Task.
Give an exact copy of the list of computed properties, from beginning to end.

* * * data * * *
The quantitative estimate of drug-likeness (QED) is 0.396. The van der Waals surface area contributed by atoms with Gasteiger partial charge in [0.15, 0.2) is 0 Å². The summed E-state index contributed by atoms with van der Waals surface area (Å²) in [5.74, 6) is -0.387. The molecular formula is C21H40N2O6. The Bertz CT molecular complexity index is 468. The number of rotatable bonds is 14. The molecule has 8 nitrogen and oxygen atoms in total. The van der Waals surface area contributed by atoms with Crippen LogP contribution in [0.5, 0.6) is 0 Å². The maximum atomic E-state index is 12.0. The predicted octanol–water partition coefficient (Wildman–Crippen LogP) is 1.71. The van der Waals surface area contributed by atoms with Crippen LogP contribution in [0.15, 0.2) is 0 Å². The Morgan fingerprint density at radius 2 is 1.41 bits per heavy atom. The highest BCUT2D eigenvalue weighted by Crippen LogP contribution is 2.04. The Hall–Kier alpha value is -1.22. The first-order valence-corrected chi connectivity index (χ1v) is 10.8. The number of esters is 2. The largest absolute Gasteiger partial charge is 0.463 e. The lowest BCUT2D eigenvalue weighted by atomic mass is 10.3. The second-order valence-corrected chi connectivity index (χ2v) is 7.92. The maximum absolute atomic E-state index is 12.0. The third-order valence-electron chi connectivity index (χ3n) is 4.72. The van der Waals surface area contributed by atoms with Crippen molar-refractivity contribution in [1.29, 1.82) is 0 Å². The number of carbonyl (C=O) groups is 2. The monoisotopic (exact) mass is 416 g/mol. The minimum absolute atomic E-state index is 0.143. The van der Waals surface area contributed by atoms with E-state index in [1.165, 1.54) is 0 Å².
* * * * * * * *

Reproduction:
The quantitative estimate of drug-likeness (QED) is 0.396. The van der Waals surface area contributed by atoms with Gasteiger partial charge in [0.15, 0.2) is 0 Å². The summed E-state index contributed by atoms with van der Waals surface area (Å²) in [5.74, 6) is -0.387. The molecular formula is C21H40N2O6. The Bertz CT molecular complexity index is 468. The number of rotatable bonds is 14. The molecule has 8 nitrogen and oxygen atoms in total. The van der Waals surface area contributed by atoms with Crippen LogP contribution in [0.5, 0.6) is 0 Å². The maximum atomic E-state index is 12.0. The predicted octanol–water partition coefficient (Wildman–Crippen LogP) is 1.71. The van der Waals surface area contributed by atoms with Crippen LogP contribution in [0.15, 0.2) is 0 Å². The Morgan fingerprint density at radius 2 is 1.41 bits per heavy atom. The highest BCUT2D eigenvalue weighted by Crippen LogP contribution is 2.04. The Hall–Kier alpha value is -1.22. The first-order valence-corrected chi connectivity index (χ1v) is 10.8. The number of esters is 2. The largest absolute Gasteiger partial charge is 0.463 e. The lowest BCUT2D eigenvalue weighted by atomic mass is 10.3. The second-order valence-corrected chi connectivity index (χ2v) is 7.92. The maximum absolute atomic E-state index is 12.0. The third-order valence-electron chi connectivity index (χ3n) is 4.72. The van der Waals surface area contributed by atoms with Crippen molar-refractivity contribution in [1.29, 1.82) is 0 Å². The number of carbonyl (C=O) groups is 2. The monoisotopic (exact) mass is 416 g/mol. The minimum absolute atomic E-state index is 0.143. The van der Waals surface area contributed by atoms with E-state index in [1.165, 1.54) is 0 Å².